If you are deemed to be “alert and oriented,” meaning you know who you are, where you are, what place in time or situation you are in, etc., you can leave the hospital or be discharged.
Patients are often discharged if they violate serious hospital policies, including:
- Leaving the floor and going outside,
- Smoking, or
- Bringing substances into the hospital or having a visitor bring substances.
Patients are also discharged for being excessively rude, aggressive, threatening, or violent. If you are feeling agitated, uncomfortable, or even disrespected, still try your best to be courteous to everyone in a healthcare environment.
Hospital security can search your room if they suspect you or a visitor of bringing substances into hospital. You may refuse the search, but the hospital may ask you to leave if you refuse.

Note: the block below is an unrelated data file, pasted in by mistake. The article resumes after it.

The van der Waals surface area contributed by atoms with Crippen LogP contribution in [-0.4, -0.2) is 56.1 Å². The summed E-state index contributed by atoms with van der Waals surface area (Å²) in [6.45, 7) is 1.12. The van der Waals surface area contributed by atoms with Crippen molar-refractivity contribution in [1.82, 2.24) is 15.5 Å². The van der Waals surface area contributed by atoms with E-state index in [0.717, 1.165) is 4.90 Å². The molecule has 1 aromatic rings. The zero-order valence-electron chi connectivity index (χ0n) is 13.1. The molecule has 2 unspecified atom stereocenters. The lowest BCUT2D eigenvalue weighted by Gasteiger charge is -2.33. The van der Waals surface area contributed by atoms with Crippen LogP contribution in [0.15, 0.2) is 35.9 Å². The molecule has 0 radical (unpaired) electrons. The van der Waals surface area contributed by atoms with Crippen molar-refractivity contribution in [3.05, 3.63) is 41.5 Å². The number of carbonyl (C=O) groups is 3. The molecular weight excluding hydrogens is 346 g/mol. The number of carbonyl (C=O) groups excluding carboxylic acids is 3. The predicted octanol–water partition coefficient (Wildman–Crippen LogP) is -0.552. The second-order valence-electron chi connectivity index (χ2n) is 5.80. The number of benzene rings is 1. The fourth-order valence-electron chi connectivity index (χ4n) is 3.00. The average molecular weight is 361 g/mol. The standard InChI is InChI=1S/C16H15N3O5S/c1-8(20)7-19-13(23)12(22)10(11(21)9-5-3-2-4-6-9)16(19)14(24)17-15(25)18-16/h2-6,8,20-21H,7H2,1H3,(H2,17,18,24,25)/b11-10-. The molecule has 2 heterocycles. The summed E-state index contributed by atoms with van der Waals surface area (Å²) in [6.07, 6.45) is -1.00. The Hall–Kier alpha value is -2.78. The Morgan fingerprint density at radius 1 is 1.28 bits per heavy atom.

Remember that withdrawal from some substances can not only be excruciating but also deadly. Listen to your healthcare providers when they warn you about leaving against medical advice.
Also remember that the effectiveness of your care is often limited to the information you give to providers. An emergency room might not admit you if you say, “I am in pain,” because everyone experiences pain, but not everyone has an emergency. Instead, if you say, “I am going through withdrawal,” you should not be turned away.